Cross Keys High trailers spark debate



The decision to place a number of portable classrooms on an athletic field at Cross Keys High School——located at 1626 N Druid Hills Rd NE in Brookhaven—has sparked discussion and interest in DeKalb County School District (DCSD).

 On Aug. 19, former Cross Keys teacher Rebekah Cohen Morris posted an image of 8 to 10 portable classrooms on a Cross Keys High School athletic field.

 “These are a few of the 23 [portable classrooms] on the property of Cross Keys,” Morris stated in a caption. “Where do they practice football? Where do they do [physical education]?”

 Morris’s picture sparked a discussion on Facebook, Twitter and Instagram with fellow DCSD stakeholders and district officials, including board of education member Stan Jester. Among other comments, Jester pointed out Lakeside High School currently has portable classrooms on its tennis court and that Chamblee Charter High School expects to receive approximately 10 trailers in the next few years.

 Jester also said the trailers are necessary to convert Cross Keys High into Cross Keys Middle, as approved by DCSD’s E-SPLOST project list this year.

 “The trailers at Cross Keys High School aren’t a function of overcrowding, but the conversion from a high school to a middle school,” Jester said. “The trailers have been placed at Cross Keys for a renovation project. They are not there due to enrollment or capacity issues.”

 Jester said on his blog——that the conversion is estimated for completion in 2020 with a new Cross Keys High school is expected in 2021.

 Fellow board member Marshall Orson said addressing overcrowding in the Cross Keys High School cluster is one of DCSD’s highest priorities.

 “Given these circumstances, we will be building a new high school for the cluster—in addition to two new elementary schools and renovations of other schools, including the current Cross Keys High School which will become a middle school,” Orson said. “We are searching diligently for a suitable property in order to build this school as quickly and prudently as possible. The administration can address the logistics issues raised in [Morris’s comments]. In an urban setting space is frequently a challenge and other schools face similar issues. For example, due to space constraints, many athletes at Druid Hills High School travel to Druid Hills Middle School for practices and/or matches. We are committed to providing comparable opportunities for all students and continue to work to address circumstances where there are obstacles to doing so.”

 Morris said she respects Jester and Orson’s work for the district board of education, but said Cross Keys High School’s problem needs to be directly addressed.

 “Students need to know why there are trailers on school fields,” Morris said. “They already have five lunches and have gotten more trailers without explanation. No letter was sent home to parents and the parents I’ve talked to are worn out in expressing frustration. They think it falls on deaf ears.”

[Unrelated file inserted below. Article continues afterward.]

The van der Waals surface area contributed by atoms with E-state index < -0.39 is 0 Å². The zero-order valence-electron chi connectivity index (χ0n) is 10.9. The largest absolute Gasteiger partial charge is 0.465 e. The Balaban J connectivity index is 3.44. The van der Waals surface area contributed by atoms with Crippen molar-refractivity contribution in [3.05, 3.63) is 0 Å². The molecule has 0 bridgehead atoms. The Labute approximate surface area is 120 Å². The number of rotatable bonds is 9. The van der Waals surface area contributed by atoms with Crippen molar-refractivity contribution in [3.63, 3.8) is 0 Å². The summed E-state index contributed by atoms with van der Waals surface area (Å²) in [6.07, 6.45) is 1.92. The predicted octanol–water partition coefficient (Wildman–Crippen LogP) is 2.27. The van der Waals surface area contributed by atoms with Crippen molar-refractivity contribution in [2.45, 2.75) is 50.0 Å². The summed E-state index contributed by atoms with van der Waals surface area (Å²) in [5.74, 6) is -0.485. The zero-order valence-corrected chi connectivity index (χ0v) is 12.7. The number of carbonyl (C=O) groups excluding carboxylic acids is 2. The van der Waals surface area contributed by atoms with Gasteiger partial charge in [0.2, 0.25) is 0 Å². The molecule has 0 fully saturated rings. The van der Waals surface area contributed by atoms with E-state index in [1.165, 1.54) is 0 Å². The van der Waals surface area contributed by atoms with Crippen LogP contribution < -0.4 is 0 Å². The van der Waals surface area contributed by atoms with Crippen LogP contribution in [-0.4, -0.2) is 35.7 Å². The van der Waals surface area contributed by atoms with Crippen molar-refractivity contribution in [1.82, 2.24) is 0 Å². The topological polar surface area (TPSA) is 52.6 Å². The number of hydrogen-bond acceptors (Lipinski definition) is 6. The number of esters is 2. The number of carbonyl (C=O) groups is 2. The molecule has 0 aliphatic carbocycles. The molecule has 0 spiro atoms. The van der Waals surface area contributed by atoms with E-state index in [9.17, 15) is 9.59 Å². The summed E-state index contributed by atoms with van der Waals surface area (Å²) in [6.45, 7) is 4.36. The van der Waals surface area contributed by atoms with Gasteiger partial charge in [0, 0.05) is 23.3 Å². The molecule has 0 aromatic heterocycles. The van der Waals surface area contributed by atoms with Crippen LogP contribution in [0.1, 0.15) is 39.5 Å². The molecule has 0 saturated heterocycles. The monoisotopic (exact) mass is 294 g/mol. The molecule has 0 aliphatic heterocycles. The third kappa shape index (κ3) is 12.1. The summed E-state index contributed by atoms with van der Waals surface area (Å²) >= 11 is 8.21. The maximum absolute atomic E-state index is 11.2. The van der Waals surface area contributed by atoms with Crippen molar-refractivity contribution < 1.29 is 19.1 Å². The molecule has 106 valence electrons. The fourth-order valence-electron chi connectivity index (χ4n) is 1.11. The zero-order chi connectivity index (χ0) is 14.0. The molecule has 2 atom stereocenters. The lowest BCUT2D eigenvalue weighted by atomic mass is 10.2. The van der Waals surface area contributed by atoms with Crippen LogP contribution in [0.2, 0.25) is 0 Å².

District spokesmen said, “DCSD is placing great care to ensure students at Cross Keys High School have access to the appropriate facilities, while supporting extracurricular activities.”

 “Recently, students participating in fall sports have had access to half of the football practice field while 10 portable learning facilities were placed on site,” reads the response. “Other locations, such as the school baseball field, have been employed as alternatives. DCSD is working closely with the school to rearrange the portables on those fields within two weeks to create more space for students.”

 Portable classrooms, also known as modulars, trailers and modular classrooms have been a controversial topic in DCSD for the past several years because of cost and legality.

 DCSD spent $2.5 million on trailers in March 2016 and $3.1 million in February 2017.

 The 2017 purchase resulted in questions from DeKalb County commissioner Nancy Jester regarding the legality of portables without certificates of occupancy (COs). According to West’s Encyclopedia of American Law, a CO confirms a building is in compliance with all applicable building codes. COs are typically issued before a building can be used.

 According to documents obtained by The Champion, the city of Brookhaven has issued 12 certificates of occupancy for portables at Cross Keys High School. 

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  1. Jeff Bragg says:

    I taught at Cross Keys until retirement in 2011. Our trailers on the tennis courts (for SPLOST renovation work) did NOT have 1. legal CoPs, 2. fire alarms, 3.PA systems (so we did not hear alerts about intruders, storms, fires, 4 phones for teachers, so we could not call for help, 5. radios except for one in the ROTC trailer, 6.and some trailers were never fully secured with all doors and windows lockable. DCSD and the Fire Marshall all ignored these issues for many months. Inexcusable.

  2. Jeff Bragg says:

    Correction: 1. above should state Certificates of Occupancy. Addition: We were promised drinking fountains and bathrooms in the trailers. DCSD installed underground water and sewer pipes with above ground pipes to connect to the trailers. Right before the trailers were installed DCSD cut off the above ground pipes and never provided water or sewer service. On rainy days students and staff had to walk through ankle-deep muddy water to get to the main building. Heat and AC unreliable. Security non-existant.

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